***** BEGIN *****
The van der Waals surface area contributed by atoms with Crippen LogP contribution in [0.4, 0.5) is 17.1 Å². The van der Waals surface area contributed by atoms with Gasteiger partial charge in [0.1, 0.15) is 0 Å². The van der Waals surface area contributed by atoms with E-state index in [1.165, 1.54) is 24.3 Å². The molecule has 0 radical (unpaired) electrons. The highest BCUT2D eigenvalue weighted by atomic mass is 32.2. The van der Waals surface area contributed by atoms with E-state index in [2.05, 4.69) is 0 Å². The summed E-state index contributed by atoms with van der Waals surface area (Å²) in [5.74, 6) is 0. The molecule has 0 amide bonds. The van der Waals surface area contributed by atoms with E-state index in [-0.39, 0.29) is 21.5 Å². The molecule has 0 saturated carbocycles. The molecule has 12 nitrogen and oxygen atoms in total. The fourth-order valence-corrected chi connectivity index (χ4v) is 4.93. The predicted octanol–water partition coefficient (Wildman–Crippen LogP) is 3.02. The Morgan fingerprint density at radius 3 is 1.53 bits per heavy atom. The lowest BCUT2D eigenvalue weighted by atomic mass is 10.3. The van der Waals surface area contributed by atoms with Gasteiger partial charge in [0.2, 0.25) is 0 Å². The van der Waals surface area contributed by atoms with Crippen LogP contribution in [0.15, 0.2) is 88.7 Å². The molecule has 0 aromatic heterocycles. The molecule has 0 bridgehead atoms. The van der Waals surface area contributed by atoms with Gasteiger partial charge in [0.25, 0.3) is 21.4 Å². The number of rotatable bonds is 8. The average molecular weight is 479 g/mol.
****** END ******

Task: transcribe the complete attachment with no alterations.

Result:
The van der Waals surface area contributed by atoms with Crippen LogP contribution in [0.4, 0.5) is 17.1 Å². The van der Waals surface area contributed by atoms with Gasteiger partial charge in [0.1, 0.15) is 0 Å². The van der Waals surface area contributed by atoms with E-state index in [1.165, 1.54) is 24.3 Å². The molecule has 0 radical (unpaired) electrons. The highest BCUT2D eigenvalue weighted by atomic mass is 32.2. The van der Waals surface area contributed by atoms with E-state index in [2.05, 4.69) is 0 Å². The summed E-state index contributed by atoms with van der Waals surface area (Å²) in [5.74, 6) is 0. The molecule has 0 amide bonds. The van der Waals surface area contributed by atoms with E-state index in [-0.39, 0.29) is 21.5 Å². The molecule has 0 saturated carbocycles. The molecule has 12 nitrogen and oxygen atoms in total. The fourth-order valence-corrected chi connectivity index (χ4v) is 4.93. The predicted octanol–water partition coefficient (Wildman–Crippen LogP) is 3.02. The Morgan fingerprint density at radius 3 is 1.53 bits per heavy atom. The lowest BCUT2D eigenvalue weighted by atomic mass is 10.3. The van der Waals surface area contributed by atoms with Gasteiger partial charge in [0.2, 0.25) is 0 Å². The van der Waals surface area contributed by atoms with Crippen LogP contribution in [0.15, 0.2) is 88.7 Å². The molecule has 0 aromatic heterocycles. The molecule has 0 bridgehead atoms. The van der Waals surface area contributed by atoms with Gasteiger partial charge in [0.25, 0.3) is 21.4 Å². The number of rotatable bonds is 8. The average molecular weight is 479 g/mol.